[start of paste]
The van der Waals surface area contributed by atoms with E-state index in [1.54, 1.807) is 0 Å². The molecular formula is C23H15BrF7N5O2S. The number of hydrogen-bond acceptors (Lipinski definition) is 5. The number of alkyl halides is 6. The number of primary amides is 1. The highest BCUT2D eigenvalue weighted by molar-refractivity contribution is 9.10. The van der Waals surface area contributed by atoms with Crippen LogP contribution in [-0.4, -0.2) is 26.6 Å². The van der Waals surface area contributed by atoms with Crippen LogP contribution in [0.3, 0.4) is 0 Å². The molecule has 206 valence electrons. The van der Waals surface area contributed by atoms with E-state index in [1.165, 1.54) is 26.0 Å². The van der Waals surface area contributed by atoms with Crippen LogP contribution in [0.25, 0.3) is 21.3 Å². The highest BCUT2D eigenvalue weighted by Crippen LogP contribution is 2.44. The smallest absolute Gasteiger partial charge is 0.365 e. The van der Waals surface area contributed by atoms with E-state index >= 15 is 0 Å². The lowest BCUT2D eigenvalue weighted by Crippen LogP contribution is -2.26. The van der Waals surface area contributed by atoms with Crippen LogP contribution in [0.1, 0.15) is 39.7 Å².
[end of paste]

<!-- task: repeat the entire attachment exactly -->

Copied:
The van der Waals surface area contributed by atoms with E-state index in [1.54, 1.807) is 0 Å². The molecular formula is C23H15BrF7N5O2S. The number of hydrogen-bond acceptors (Lipinski definition) is 5. The number of alkyl halides is 6. The number of primary amides is 1. The highest BCUT2D eigenvalue weighted by molar-refractivity contribution is 9.10. The van der Waals surface area contributed by atoms with Crippen LogP contribution in [-0.4, -0.2) is 26.6 Å². The van der Waals surface area contributed by atoms with Crippen LogP contribution in [0.3, 0.4) is 0 Å². The molecule has 206 valence electrons. The van der Waals surface area contributed by atoms with E-state index in [1.165, 1.54) is 26.0 Å². The van der Waals surface area contributed by atoms with Crippen LogP contribution in [0.25, 0.3) is 21.3 Å². The highest BCUT2D eigenvalue weighted by Crippen LogP contribution is 2.44. The smallest absolute Gasteiger partial charge is 0.365 e. The van der Waals surface area contributed by atoms with E-state index >= 15 is 0 Å². The lowest BCUT2D eigenvalue weighted by Crippen LogP contribution is -2.26. The van der Waals surface area contributed by atoms with Crippen LogP contribution in [0.1, 0.15) is 39.7 Å².